Baseball films may have been around since before the World Series, but with the exception of a trio of films starring Joe E. Brown, they were mostly B-pictures. A movie about baseball was considered box office poison, so you can understand the resistance of mega-producer Samuel Goldwyn when he was approached with the story of New York Yankee great Lou Gehrig.
Goldwyn was reported as saying: “If people want baseball, they should go to the ballpark.” Fortunately for us, Goldwyn’s story editor Niven Busch pleaded his case by playing his boss a clip of Gehrig’s farewell speech. By the time the clip was over, a tearful Goldwyn gave the go-ahead for the picture (and ordered the clip to be run one more time).
The result was The Pride of the Yankees, not only the most financially successful baseball film to date, but one of the biggest hits of 1942 and the first of only two baseball films (Field of Dreams) to be nominated for a Best Picture Oscar.
The film opens with Gehrig as a young boy. He joins a sandlot game, only to send the ball flying through a shop window across the way (if you watch carefully when young Gehrig swings, you can see the ball come shooting out from behind the camera). He is scolded at home by his momma (Elsa Janssen) who wants him to forget this baseball nonsense and become an engineer like his Uncle Otto (whose picture looms ominously on the wall above).
Thanks to his mom’s job as a cook for a fraternity, Lou (Gary Cooper) is enrolled at Columbia University where he becomes a major sports star, particularly in baseball and is recruited by the New York Yankees thanks in large part to sportswriter Sam Blake (Walter Brennan). Feeling a certain devotion to his mother, Lou declines. However, when his mother gets sick and they need money for her hospital care, Lou signs up.
After a short stint in the minors, Lou is called up to the majors and in his first game trips over a row of bats. This earns him the razzing of Eleanor Twitchell (Teresa Wright), the daughter of a Hot Dog magnate, who would eventually become his wife.
Lou singles and on the next play is beaned in the head when trying to advance to second. He refuses to leave the game which sparks his manager to ask: “what are we going to have to do, kill you to get you out of the lineup.” Sadly that is exactly what would have to happen.
Gehrig played for 2,130 consecutive games, a major league record that was recently broken by Cal Ripkin Jr. Suffering the effects of the neurological disease that would eventually be named after him (amyotrophic lateral sclerosis) Lou would finally have to pull himself out of a game.
At Yankee Stadium on July 4, 1939, a crowd of 62,000 gathered for a ceremony in Lou’s honor. Surrounded by his teammates of the past and present, Lou delivers his famous farewell speech, emotionally claiming that although he has had a bad break, “Today, I consider myself the luckiest man on the face of the earth.
I can’t begin to imagine what kind of effect that speech must have had on those in attendance that day, but as captured in the film, the moment proves so powerfully emotional, it can choke up even the most cynical viewer.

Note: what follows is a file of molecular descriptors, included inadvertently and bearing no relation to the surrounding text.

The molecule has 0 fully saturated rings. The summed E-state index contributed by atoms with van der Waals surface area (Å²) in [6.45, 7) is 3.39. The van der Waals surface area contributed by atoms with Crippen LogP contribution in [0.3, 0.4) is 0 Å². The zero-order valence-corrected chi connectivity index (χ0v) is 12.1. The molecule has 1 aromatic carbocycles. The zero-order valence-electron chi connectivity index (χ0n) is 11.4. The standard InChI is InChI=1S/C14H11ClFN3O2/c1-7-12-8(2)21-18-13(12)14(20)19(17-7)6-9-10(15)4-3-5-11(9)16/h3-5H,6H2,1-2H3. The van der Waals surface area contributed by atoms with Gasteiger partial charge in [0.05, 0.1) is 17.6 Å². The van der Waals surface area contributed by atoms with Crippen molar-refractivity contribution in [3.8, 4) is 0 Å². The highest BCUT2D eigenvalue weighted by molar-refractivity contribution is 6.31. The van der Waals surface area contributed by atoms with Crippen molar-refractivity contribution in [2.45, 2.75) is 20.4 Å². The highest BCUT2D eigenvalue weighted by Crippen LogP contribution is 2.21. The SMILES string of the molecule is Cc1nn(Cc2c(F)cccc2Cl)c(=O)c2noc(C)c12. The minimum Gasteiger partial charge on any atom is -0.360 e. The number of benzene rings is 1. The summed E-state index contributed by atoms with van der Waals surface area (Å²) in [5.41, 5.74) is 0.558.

The emotion in the scene is in large part due to the performance of Gary Cooper. Coop’s interpretation of the speech has become even more famous than that of the actual Gehrig. Gehrig’s courage in the face of doom was an inspiration to soldiers during World War II, whom Cooper performed the speech for during his tours with the USO. His performance in the film earned Cooper his second straight Oscar nomination for best actor and although he did not win like he did the year before, you can certainly argue that he deserved it (despite the fact that he couldn’t, you know, play baseball).
The film’s star who did win an Oscar that year was Teresa Wright, unfortunately it wasn’t for her brilliant turn as Lou’s devoted wife. Although she was nominated for Pride of the Yankees, it was her supporting turn in best picture winner Mrs. Miniver that brought her home the gold.
The Pride of the Yankees also features a charismatic performance by Babe Ruth as, well, Babe Ruth. The performance is even more impressive if you consider the sultan of swat spent much of the film’s production in pain. He was even forced into the hospital after he dieted too much to lose the forty-seven pounds required to make him look like his old self.
Watching the film today, it may appear to be just a hodgepodge of baseball movie clichés. We have “Take Me Out to the Ballgame” playing over the opening credits; the young hero smashing a window with a baseball; the loving, dutiful wife who usually keeps score for us in a scrapbook filled with newspaper clippings; the mentor or friend who becomes such a part of the heroes life you think they were part of the family; the hero hitting a homerun for a sick boy on his death bed; the injury, illness or other crisis faced by the hero; and his courageous fight against that setback. However, we must remember that the reason these are clichés is because everyone has been copying them from The Pride of the Yankees ever since.
After Yankees became such a smash hit, everyone in Hollywood wanted a piece of the baseball movie pie, making the 1940s and 50s the most prolific period for the baseball flick until the 1980s sparked a resurgence that is still going today. Every Major Leaguer became fair game for a biography and such stars as Jimmy Stewart, Ronald Reagan, Dan Dailey and Anthony Perkins soon hit the field.
Over sixty years later, The Pride of the Yankees is still as enjoyable and as emotionally powerful as it was during its initial run. If anyone is looking for a brief overview of the baseball film, this is where you need to start. I give it an A.